A Driveway Apron To Welcome Visitors

Hardscape · Written by Roger

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driveway apron of belgian block

Belgian Block Driveway Apron

The Driveway Entrance

It can be a nice touch to come up with an interesting design element for the driveway entrance. This is where folks are first welcomed onto the property.

The possibilities might include stone or brick piers, landscape walls, woodworking, plantings and perhaps a decorative driveway apron. Any of these (or a combination of) will draw attention – this is exactly what you’re trying to do.

After visitors enter the drive you can influence their direction from there with line design and other design strategies.

brick driveway apron

Paver Brick Driveway Apron

The driveway apron can be a very cost effective way to make an elegant introduction to your home.

If a new driveway is planned the decorative apron can be installed along with the new drive. Varying circumstances & materials often dictate the order of construction.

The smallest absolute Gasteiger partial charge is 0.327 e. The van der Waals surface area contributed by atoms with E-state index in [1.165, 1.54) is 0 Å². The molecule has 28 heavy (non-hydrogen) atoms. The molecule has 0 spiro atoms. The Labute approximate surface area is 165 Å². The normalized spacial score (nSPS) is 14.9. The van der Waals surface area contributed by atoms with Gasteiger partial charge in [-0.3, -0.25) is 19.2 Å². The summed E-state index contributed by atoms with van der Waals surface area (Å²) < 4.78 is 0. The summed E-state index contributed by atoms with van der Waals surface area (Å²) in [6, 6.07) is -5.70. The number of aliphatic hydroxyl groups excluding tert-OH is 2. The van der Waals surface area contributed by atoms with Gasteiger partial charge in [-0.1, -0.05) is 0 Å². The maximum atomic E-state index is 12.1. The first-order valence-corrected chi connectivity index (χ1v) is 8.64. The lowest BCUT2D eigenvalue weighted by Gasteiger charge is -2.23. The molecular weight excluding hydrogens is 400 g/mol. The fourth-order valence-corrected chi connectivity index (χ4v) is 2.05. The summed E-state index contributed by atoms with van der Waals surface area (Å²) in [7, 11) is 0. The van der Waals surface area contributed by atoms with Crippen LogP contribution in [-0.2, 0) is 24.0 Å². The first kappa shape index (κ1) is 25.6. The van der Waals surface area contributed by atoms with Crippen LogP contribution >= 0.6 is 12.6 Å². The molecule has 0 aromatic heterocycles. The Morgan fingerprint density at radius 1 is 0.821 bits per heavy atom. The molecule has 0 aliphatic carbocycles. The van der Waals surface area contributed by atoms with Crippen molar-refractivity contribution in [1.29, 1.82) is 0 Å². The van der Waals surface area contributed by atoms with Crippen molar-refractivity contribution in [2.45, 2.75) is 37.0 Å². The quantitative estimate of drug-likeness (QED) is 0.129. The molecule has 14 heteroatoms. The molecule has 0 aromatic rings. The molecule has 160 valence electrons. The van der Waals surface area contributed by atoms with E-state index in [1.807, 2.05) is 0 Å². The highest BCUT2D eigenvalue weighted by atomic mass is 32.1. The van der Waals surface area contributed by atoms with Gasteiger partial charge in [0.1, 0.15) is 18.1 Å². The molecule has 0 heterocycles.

Typically for a new driveway we’ll install the driveway apron after the entire base has been prepared and before the asphalt goes down.  We’ll cover the new apron with tarps and a double-layer of plywood.  We’ll also support and protect the apron edge where it will meet the asphalt.

A driveway apron can also be installed on an existing driveway.

For example, for an asphalt drive the asphalt is cut and removed. The area is then excavated and the base prepared. The driveway apron material of choice is then finally installed.

When installing a driveway apron on an existing driveway, make the cut where the apron meets the existing drive last. You’ll know exactly where to cut and that edge will be less likely damaged during construction.

There are many choices for the materials you can use for the apron including natural stone, brick pavers, concrete pavers and Belgian Block (as pictured above).

I mentioned “base preparation” earlier, and this is especially critical with driveway work. For any type of “dry-laid” construction you should have 10″ of compacted base material.

For a masonry or “wet-laid” driveway apron, you want a substantial base of compacted gravel (4-6″ of 3/4″ crushed) and then a steel reinforced concrete slab (6-8″) to wet-lay your decorative material on.

The wear and weight loads this surface gets will be extreme. Build it right from the base up and you will not have problems.

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